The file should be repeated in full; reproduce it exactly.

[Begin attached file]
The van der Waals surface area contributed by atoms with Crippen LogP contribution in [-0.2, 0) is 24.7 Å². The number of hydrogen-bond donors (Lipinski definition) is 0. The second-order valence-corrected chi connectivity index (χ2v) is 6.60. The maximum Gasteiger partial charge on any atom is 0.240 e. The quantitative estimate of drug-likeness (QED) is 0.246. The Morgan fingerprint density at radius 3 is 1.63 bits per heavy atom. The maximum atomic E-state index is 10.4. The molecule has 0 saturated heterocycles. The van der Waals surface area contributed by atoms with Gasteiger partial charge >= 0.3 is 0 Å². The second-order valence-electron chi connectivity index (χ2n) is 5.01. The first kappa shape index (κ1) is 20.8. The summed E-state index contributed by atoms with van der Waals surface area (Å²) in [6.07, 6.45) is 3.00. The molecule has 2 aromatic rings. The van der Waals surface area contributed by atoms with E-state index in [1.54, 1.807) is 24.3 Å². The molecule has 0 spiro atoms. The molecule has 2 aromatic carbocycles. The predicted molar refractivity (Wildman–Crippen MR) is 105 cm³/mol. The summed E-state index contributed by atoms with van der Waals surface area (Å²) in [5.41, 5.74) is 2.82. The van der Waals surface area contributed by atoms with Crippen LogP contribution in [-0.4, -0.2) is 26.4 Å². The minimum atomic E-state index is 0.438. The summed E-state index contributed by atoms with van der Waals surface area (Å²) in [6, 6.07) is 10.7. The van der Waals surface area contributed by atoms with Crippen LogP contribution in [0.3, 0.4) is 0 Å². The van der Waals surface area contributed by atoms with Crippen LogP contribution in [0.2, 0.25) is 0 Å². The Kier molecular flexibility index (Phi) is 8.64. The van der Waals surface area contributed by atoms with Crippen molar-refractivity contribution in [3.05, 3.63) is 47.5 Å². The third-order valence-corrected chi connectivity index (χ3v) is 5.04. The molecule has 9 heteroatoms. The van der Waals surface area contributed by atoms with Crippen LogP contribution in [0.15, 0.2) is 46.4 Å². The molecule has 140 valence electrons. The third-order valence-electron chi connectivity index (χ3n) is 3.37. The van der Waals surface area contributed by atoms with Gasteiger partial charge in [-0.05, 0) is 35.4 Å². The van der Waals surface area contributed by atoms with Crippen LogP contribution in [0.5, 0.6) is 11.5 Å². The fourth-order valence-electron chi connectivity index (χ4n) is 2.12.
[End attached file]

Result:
The van der Waals surface area contributed by atoms with Crippen LogP contribution in [-0.2, 0) is 24.7 Å². The number of hydrogen-bond donors (Lipinski definition) is 0. The second-order valence-corrected chi connectivity index (χ2v) is 6.60. The maximum Gasteiger partial charge on any atom is 0.240 e. The quantitative estimate of drug-likeness (QED) is 0.246. The Morgan fingerprint density at radius 3 is 1.63 bits per heavy atom. The maximum atomic E-state index is 10.4. The molecule has 0 saturated heterocycles. The van der Waals surface area contributed by atoms with Gasteiger partial charge >= 0.3 is 0 Å². The second-order valence-electron chi connectivity index (χ2n) is 5.01. The first kappa shape index (κ1) is 20.8. The summed E-state index contributed by atoms with van der Waals surface area (Å²) in [6.07, 6.45) is 3.00. The molecule has 2 aromatic rings. The van der Waals surface area contributed by atoms with E-state index in [1.54, 1.807) is 24.3 Å². The molecule has 0 spiro atoms. The molecule has 2 aromatic carbocycles. The predicted molar refractivity (Wildman–Crippen MR) is 105 cm³/mol. The summed E-state index contributed by atoms with van der Waals surface area (Å²) in [5.41, 5.74) is 2.82. The van der Waals surface area contributed by atoms with Crippen LogP contribution in [-0.4, -0.2) is 26.4 Å². The minimum atomic E-state index is 0.438. The summed E-state index contributed by atoms with van der Waals surface area (Å²) in [6, 6.07) is 10.7. The van der Waals surface area contributed by atoms with Crippen LogP contribution in [0.3, 0.4) is 0 Å². The van der Waals surface area contributed by atoms with Crippen LogP contribution in [0.2, 0.25) is 0 Å². The Kier molecular flexibility index (Phi) is 8.64. The van der Waals surface area contributed by atoms with Crippen molar-refractivity contribution in [3.05, 3.63) is 47.5 Å². The third-order valence-corrected chi connectivity index (χ3v) is 5.04. The molecule has 9 heteroatoms. The van der Waals surface area contributed by atoms with Crippen LogP contribution in [0.15, 0.2) is 46.4 Å². The molecule has 140 valence electrons. The third-order valence-electron chi connectivity index (χ3n) is 3.37. The van der Waals surface area contributed by atoms with Gasteiger partial charge in [-0.05, 0) is 35.4 Å². The van der Waals surface area contributed by atoms with Crippen LogP contribution in [0.5, 0.6) is 11.5 Å². The fourth-order valence-electron chi connectivity index (χ4n) is 2.12.